Adult Learner Assumptions

In the 1970s Dr. Malcolm Knowles developed his theory of the Five Andragogical Assumptions of the Adult Learner. In it he argued that the best methods of teaching adults, and the methods through which they learn, are fundamentally different than that of children. Essentially, the climate in which adults learn should take the following five assumptions into account:

  1. Self-Concept – as a person matures, he or she moves from dependency to self-directness
  2. Experience – adults draw upon their experiences to aid their learning
  3. Readiness – the learning readiness of adults is closely related to the assumption of new social roles
  4. Orientation –  as a person learns new knowledge, he or she wants to apply it immediately in problem solving
  5. Motivation – as a person matures, he or she receives their motivation to learn from internal factors

Let’s take a moment and analyze how each of these 5 assumptions affect adult learning and the methods through which they are taught.


The key to this assumption is self-directedness.  Adults like to be in control of their education.  Whenever possible, give adults a choice on course selection and method (live, webcast, self-study, etc.)


Adults have a lifetime of lenses that color the ways they interpret new knowledge.  Nowhere does the difference from children stand out more than in this assumption.  This is especially critical to account for when dealing with adults from different countries.  Consider a British citizen and their perspective on the Revolutionary War compared to that of an American adult.  Or consider the perspective a world traveler will have compared to that of a person that never left North Dakota.  Experience is the best (and worst) teacher and will always be drawn upon to analyze new data.


When adults change roles, their motivation, desire, and willingness to learn greatly increases.  People inherently like to be successful and adults know that education can be a key to that success.  Job changes, promotions, and assumption of new roles are excellent times to train adults because their understanding and retention will be higher.


Practical, practical, practical.  Generally adults do not like learning theoretical concepts unless they apply directly to their lives in some fashion.  The best instruction will always move from the theoretical to the practical and help adults bridge the gap to their daily work lives.  A good example of this is safety education.  Generally, adults don’t see the direct application of most safety training and therefor retain very little of the information.  If you can modify the training to show the students how it will immediately impact their lives, engagement and retention will increase dramatically.  One warning: make sure the application is real.  Adults are very quick at spotting ‘fake’ application.  Don’t tell them to be safe because it will make their lives better.  Tell them to be safe by doing X because it will directly affect Y and will change their week in Z ways.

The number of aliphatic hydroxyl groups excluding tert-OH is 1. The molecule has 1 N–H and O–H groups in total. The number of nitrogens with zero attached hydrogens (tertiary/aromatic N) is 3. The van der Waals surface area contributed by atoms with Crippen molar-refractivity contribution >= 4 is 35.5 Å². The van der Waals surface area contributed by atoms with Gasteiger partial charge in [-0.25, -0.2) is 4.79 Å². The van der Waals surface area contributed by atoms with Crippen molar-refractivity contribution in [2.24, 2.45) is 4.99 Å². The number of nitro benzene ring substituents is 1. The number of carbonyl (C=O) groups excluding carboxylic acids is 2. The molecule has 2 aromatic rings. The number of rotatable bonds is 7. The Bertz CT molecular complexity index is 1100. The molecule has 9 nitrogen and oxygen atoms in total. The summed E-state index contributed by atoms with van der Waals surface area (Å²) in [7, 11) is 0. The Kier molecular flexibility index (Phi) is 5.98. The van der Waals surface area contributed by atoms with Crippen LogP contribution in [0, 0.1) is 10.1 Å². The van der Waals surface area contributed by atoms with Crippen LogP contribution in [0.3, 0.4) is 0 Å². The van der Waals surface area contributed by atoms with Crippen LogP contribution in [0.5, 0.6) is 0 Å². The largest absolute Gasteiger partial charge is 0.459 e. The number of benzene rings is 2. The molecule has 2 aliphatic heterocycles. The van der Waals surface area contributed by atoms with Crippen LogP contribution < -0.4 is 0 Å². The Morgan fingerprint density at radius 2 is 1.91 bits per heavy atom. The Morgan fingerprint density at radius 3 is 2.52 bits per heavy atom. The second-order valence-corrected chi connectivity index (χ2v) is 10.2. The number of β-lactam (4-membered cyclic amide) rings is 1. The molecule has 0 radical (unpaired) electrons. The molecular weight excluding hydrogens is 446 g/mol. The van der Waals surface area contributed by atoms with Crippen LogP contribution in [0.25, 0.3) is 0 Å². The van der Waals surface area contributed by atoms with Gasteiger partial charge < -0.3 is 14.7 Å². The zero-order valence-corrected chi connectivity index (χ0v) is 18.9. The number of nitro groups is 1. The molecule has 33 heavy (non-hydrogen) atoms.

Motivation is really the principle behind the Readiness assumption.  Adults are motivated internally in a much stronger way than any external factor.  Ask a CPA to take an Ethics course because it is required by their State Board and they will complete it begrudgingly.  Ask a CPA to take a new accounting course because they will need this knowledge to understand an upcoming project’s challenges and they will complete it with much more enthusiasm.  In the second case, the adult learner is motivated by a ‘felt-need’ rather than an external factor (i.e. the State Board’s regulations.)

It is not possible to always apply each of these principles to every education requirement or course.  But the more of these assumptions you can meet, the more successful your training will be and the better educated your adult students will become.  The key to all of the assumptions is veracity.  Don’t spin the material to try and fit one of the assumptions; adult learners will see right through it.

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4 Responses to Adult Learner Assumptions

  1. Pingback: Conflict as a Training Initiator « Steven Potratz

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